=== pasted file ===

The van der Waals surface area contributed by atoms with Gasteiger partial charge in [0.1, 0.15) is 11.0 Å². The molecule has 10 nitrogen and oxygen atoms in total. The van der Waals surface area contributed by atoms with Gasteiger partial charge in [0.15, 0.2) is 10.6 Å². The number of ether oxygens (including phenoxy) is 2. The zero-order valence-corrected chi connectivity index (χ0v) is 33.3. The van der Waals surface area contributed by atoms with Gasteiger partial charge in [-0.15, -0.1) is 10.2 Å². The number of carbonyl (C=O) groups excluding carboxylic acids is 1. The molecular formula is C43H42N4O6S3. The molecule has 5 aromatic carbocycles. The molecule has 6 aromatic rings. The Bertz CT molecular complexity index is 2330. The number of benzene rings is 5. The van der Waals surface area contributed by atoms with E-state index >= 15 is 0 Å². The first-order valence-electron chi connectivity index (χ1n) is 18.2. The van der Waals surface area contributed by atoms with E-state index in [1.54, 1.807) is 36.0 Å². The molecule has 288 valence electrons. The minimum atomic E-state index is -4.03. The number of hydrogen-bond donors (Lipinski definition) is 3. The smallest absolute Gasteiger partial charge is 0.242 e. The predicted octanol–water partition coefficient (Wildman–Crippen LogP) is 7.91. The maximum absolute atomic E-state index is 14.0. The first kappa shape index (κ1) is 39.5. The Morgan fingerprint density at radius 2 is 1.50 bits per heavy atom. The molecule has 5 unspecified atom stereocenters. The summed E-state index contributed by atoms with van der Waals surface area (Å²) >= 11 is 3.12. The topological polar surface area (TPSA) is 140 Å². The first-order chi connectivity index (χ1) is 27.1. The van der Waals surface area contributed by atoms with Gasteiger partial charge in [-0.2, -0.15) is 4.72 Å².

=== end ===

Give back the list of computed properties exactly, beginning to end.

The van der Waals surface area contributed by atoms with Gasteiger partial charge in [0.1, 0.15) is 11.0 Å². The molecule has 10 nitrogen and oxygen atoms in total. The van der Waals surface area contributed by atoms with Gasteiger partial charge in [0.15, 0.2) is 10.6 Å². The number of ether oxygens (including phenoxy) is 2. The zero-order valence-corrected chi connectivity index (χ0v) is 33.3. The van der Waals surface area contributed by atoms with Gasteiger partial charge in [-0.15, -0.1) is 10.2 Å². The number of carbonyl (C=O) groups excluding carboxylic acids is 1. The molecular formula is C43H42N4O6S3. The molecule has 5 aromatic carbocycles. The molecule has 6 aromatic rings. The Bertz CT molecular complexity index is 2330. The number of benzene rings is 5. The van der Waals surface area contributed by atoms with E-state index >= 15 is 0 Å². The first-order valence-electron chi connectivity index (χ1n) is 18.2. The van der Waals surface area contributed by atoms with E-state index in [1.54, 1.807) is 36.0 Å². The molecule has 288 valence electrons. The minimum atomic E-state index is -4.03. The number of hydrogen-bond donors (Lipinski definition) is 3. The smallest absolute Gasteiger partial charge is 0.242 e. The predicted octanol–water partition coefficient (Wildman–Crippen LogP) is 7.91. The maximum absolute atomic E-state index is 14.0. The first kappa shape index (κ1) is 39.5. The Morgan fingerprint density at radius 2 is 1.50 bits per heavy atom. The molecule has 5 unspecified atom stereocenters. The summed E-state index contributed by atoms with van der Waals surface area (Å²) >= 11 is 3.12. The topological polar surface area (TPSA) is 140 Å². The first-order chi connectivity index (χ1) is 27.1. The van der Waals surface area contributed by atoms with Gasteiger partial charge in [-0.2, -0.15) is 4.72 Å².